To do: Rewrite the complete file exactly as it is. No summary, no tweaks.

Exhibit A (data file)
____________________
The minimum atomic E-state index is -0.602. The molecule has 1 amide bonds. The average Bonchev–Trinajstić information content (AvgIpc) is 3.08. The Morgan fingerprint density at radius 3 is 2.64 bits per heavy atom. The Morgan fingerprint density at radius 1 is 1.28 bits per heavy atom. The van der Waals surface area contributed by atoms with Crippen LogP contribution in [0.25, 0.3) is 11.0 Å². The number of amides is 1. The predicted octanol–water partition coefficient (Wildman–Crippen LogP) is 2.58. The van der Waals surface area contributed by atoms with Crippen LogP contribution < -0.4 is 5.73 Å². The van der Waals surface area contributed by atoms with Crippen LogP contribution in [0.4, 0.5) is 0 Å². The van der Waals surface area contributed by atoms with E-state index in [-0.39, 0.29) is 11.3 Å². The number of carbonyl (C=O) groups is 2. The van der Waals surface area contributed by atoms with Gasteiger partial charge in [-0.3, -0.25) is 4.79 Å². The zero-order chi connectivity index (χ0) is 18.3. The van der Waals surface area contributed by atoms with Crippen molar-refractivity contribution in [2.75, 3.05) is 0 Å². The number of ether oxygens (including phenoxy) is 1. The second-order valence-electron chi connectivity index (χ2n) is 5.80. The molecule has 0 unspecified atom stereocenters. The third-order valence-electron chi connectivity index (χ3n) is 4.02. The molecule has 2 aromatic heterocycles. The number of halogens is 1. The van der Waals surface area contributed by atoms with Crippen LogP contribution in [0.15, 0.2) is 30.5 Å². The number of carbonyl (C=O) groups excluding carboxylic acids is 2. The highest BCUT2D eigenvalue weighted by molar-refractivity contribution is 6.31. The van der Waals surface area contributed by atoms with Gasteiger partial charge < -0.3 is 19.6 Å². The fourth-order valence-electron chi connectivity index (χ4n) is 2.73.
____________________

The minimum atomic E-state index is -0.602. The molecule has 1 amide bonds. The average Bonchev–Trinajstić information content (AvgIpc) is 3.08. The Morgan fingerprint density at radius 3 is 2.64 bits per heavy atom. The Morgan fingerprint density at radius 1 is 1.28 bits per heavy atom. The van der Waals surface area contributed by atoms with Crippen LogP contribution in [0.25, 0.3) is 11.0 Å². The number of amides is 1. The predicted octanol–water partition coefficient (Wildman–Crippen LogP) is 2.58. The van der Waals surface area contributed by atoms with Crippen LogP contribution < -0.4 is 5.73 Å². The van der Waals surface area contributed by atoms with Crippen LogP contribution in [0.4, 0.5) is 0 Å². The van der Waals surface area contributed by atoms with E-state index in [-0.39, 0.29) is 11.3 Å². The number of carbonyl (C=O) groups is 2. The van der Waals surface area contributed by atoms with Gasteiger partial charge in [-0.3, -0.25) is 4.79 Å². The zero-order chi connectivity index (χ0) is 18.3. The van der Waals surface area contributed by atoms with Crippen molar-refractivity contribution in [2.75, 3.05) is 0 Å². The number of ether oxygens (including phenoxy) is 1. The second-order valence-electron chi connectivity index (χ2n) is 5.80. The molecule has 0 unspecified atom stereocenters. The third-order valence-electron chi connectivity index (χ3n) is 4.02. The molecule has 2 aromatic heterocycles. The number of halogens is 1. The van der Waals surface area contributed by atoms with Crippen LogP contribution in [0.15, 0.2) is 30.5 Å². The number of carbonyl (C=O) groups excluding carboxylic acids is 2. The highest BCUT2D eigenvalue weighted by molar-refractivity contribution is 6.31. The van der Waals surface area contributed by atoms with Gasteiger partial charge < -0.3 is 19.6 Å². The fourth-order valence-electron chi connectivity index (χ4n) is 2.73.